||Australian Public Service Commission
|APS Employee Engagement Model
||In 2011, the Australian Public Service Commission developed an APS Employee Engagement Model using data collected as part of the State of the Service reporting. The model is grounded in the engagement literature and provides an opportunity to consider employee engagement from a uniquely APS perspective. The model defines the relationship employees have with their work in four ways: the job they do daily; the team with whom they work; their immediate supervisor; and the agency they work for.
||Non-ongoing employment is a generic term which refers to the engagement of APS employees for either a specified term or for the duration of a specified task or for duties that are irregular or intermittent as mentioned in Sections 22(2)(b) and (c) of the Public Service Act.
||Ongoing employment refers to the employment of an APS employee as an ongoing employee as mentioned in Section 22(2) (a) of the Public Service Act.
||A separation occurs when an employee ceases to be employed under the Public Service Act. It does not refer to employees moving from one APS agency to another.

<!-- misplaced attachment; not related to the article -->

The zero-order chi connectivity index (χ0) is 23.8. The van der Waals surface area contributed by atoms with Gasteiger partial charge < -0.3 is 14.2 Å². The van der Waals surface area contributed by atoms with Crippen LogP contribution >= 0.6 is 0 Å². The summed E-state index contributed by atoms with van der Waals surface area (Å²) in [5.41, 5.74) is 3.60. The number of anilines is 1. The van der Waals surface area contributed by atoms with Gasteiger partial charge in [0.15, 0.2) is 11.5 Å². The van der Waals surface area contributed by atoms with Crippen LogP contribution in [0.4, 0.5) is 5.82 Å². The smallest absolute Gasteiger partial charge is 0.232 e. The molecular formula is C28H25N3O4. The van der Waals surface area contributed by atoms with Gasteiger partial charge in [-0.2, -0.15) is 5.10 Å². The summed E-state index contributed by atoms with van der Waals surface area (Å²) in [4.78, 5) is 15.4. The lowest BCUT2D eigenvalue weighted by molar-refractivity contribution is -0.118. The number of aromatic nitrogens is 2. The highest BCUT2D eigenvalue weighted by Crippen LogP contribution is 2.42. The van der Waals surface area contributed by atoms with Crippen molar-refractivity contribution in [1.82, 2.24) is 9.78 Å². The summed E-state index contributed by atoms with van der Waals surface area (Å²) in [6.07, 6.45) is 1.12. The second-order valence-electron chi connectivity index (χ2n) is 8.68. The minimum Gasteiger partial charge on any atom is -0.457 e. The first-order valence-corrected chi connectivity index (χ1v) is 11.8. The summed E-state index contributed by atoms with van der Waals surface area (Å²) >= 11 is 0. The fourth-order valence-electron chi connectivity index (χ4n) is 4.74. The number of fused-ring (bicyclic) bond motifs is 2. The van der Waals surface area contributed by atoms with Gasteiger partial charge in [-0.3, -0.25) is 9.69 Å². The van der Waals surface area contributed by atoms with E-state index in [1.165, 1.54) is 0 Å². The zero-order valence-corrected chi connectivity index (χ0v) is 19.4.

||An engagement refers to the engagement or re-engagement of staff under Section 22 of the Public Service Act. Employees of agencies moving into coverage of the Public Service Act are counted as engagements.
|The State of the Service agency survey (agency survey)
||The State of the Service agency survey is conducted annually from June to July, and collects functional data and workforce metrics from APS agencies with more than 20 APS employees.
|APS employee census (employee census)
||The APS employee census conducted in May and June each year, and collects information on attitudes and opinions of APS employees for the State of the Service report.
||A measure of central tendency, found by arranging values in order and then selecting the one in the middle.